Daily Archives: June 7, 2017

CFPB Is Probing Wells Fargo’s Mortgage Practices

The Consumer Financial Protection Bureau is conducting an investigation into alleged improprieties in Wells Fargo’s mortgage fee practices.

The CFPB is looking into allegations, first reported by ProPublica in January, that the bank inappropriately charged customers fees to extend their promised interest rates when their paperwork was delayed. The CFPB probe is in its early stages, according to a person familiar with it, and there is no certainty that the agency will take action. The CFPB has the power to levy fines and seek restitution if it finds a financial firm has violated the law. A CFPB spokesperson declined to comment.

Wells Fargo is also conducting its own internal review, overseen by the law firm Winston & Strawn. The inquiry was initially limited to the Los Angeles area, but has since widened. In a sign of its escalating scope and seriousness, Wells Fargo let three top mortgages executives go last week, including Greg Gwizdz, a 25-year veteran of the bank who most recently was the head of its retail sales division. Gwizdz oversaw the bank’s more than 7,900 loan officers.

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PRIVATE TOLL OPERATORS SALIVATE OVER DONALD TRUMP’S INFRASTRUCTURE PLAN

INVESTORS ARE HOPING to seize upon the $1 trillion infrastructure plan proposed by President Donald Trump to transform the nation’s highways, bridges, and tunnels into assets they can monetize by adding tolls and other user fees.

The Trump infrastructure plan, which the administration plans to roll outthis week, is centered on the idea of “asset recycling,” which refers to the process of securing new infrastructure spending by leasing the operations of existing public property to private operators.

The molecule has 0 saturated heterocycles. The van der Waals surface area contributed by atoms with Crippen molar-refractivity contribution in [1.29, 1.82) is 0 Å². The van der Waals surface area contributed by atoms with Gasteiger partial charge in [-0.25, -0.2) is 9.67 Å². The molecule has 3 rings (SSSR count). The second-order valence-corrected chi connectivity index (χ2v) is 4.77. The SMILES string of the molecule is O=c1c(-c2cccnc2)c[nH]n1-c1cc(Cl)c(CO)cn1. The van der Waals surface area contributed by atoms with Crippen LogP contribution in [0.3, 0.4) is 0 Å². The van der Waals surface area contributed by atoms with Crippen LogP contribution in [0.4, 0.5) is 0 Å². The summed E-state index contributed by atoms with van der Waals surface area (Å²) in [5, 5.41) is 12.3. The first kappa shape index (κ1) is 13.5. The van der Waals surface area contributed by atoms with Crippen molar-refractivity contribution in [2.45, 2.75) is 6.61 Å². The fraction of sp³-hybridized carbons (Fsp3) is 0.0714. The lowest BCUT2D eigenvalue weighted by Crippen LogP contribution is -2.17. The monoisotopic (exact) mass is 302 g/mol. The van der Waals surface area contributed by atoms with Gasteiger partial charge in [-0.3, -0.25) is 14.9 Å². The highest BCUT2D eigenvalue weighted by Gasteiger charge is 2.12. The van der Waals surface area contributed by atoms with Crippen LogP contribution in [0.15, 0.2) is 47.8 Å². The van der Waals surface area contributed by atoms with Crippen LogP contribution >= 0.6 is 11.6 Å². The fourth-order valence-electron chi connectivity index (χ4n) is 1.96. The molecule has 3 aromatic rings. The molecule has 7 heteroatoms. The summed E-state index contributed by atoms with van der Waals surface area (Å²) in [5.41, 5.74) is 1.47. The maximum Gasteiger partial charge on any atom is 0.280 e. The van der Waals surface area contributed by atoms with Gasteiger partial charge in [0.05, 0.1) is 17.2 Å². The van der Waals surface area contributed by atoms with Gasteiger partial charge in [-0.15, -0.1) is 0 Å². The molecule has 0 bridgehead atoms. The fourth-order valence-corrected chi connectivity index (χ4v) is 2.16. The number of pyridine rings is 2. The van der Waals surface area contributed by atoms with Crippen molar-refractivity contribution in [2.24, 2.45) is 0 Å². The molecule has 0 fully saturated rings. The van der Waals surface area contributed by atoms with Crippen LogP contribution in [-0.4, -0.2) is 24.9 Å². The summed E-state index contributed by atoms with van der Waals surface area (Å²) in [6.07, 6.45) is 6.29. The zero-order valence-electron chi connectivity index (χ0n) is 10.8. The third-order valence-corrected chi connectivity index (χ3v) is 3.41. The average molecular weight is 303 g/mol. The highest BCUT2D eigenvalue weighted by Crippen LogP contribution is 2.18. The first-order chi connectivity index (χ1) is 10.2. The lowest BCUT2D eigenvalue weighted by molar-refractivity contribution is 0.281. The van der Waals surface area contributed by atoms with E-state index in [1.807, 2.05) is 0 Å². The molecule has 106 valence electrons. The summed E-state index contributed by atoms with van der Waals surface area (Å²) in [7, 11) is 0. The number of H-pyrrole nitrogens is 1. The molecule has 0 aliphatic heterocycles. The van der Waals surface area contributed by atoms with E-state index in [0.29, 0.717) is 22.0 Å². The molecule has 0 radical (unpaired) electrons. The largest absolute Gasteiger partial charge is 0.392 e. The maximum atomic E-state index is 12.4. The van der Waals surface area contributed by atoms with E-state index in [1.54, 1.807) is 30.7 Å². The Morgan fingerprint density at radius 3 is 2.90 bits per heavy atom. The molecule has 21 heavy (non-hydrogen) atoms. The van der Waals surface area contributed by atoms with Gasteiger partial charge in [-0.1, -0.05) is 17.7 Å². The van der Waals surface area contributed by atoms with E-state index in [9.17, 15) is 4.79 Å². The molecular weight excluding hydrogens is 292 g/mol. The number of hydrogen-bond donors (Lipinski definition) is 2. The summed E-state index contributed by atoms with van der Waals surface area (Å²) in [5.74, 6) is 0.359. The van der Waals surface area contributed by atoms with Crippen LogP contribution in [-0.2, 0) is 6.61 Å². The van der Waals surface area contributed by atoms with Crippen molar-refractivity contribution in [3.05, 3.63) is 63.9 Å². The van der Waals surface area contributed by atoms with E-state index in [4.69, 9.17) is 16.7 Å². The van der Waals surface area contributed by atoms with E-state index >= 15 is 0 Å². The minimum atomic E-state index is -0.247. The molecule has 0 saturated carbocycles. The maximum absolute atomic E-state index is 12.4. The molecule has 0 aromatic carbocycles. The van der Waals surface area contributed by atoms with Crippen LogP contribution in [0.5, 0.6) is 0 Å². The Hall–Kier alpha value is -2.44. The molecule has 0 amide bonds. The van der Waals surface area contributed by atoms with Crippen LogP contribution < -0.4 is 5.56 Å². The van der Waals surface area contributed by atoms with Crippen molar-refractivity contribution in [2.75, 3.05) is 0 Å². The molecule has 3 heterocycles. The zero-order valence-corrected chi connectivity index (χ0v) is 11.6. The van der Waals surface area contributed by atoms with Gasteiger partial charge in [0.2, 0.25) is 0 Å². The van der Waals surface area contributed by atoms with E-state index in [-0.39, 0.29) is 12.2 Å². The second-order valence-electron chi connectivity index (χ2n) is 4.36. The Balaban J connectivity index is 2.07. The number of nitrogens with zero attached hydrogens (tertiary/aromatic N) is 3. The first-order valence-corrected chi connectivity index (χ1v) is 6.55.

The privatization-centered scheme has the nation’s largest toll operators salivating. Transurban, Cintra, and TransCore, three major toll operators, have retained federal lobbyists to influence the upcoming plan.

Transurban, which operates Washington-area Beltway tolls, has been accused of price gouging and predatory debt collection practices. In one lawsuit, a driver claimed that she was charged $3,413.75 for unpaid tolls, fees, and fines after Transurban failed to accept her initial payment for $104.15 for missing tolls on the Beltway toll lanes. Washington Post writer Fredrick Kunkle assailed Transurban for “price gouging” after the company hiked its rates to$30 during a winter snowstorm.

During an investor day presentation last month, Transurban’s Jennifer Aument, in charge of North America operations for the Australian company, hailed the Trump infrastructure plan as an opportunity for toll operators like Transurban to expand.

“The people that Trump has put in his administration, they are people who get our business,” Aument said. Trump, Aument added, had appointed several individuals who “were personally involved in working on Transurban’s projects under the Bush administration,” including the Beltway express lane tolls.

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DOJ opposes Wells Fargo on whistle-blower suit

The U.S. Justice Department filed a friend-of-the-court brief on Tuesday in a lawsuit brought against Wells Fargo & Co by two former employees, who were fired after they reported misdemeanors they had noticed to their supervisors.

The DOJ’s filing concluded that the appellate court, which had earlier dismissed the case, should revisit and modify its analysis.

The plaintiffs, Paul Bishop and Robert Kraus, had said the Wall Street bank had requested Federal Reserve loans on various occasions when it was in violation of certain banking regulations, in a complaint filed in 2011.

The suit, which was filed under the False Claims Act, is designed to encourage people to bring to light evidence of fraud against the government.

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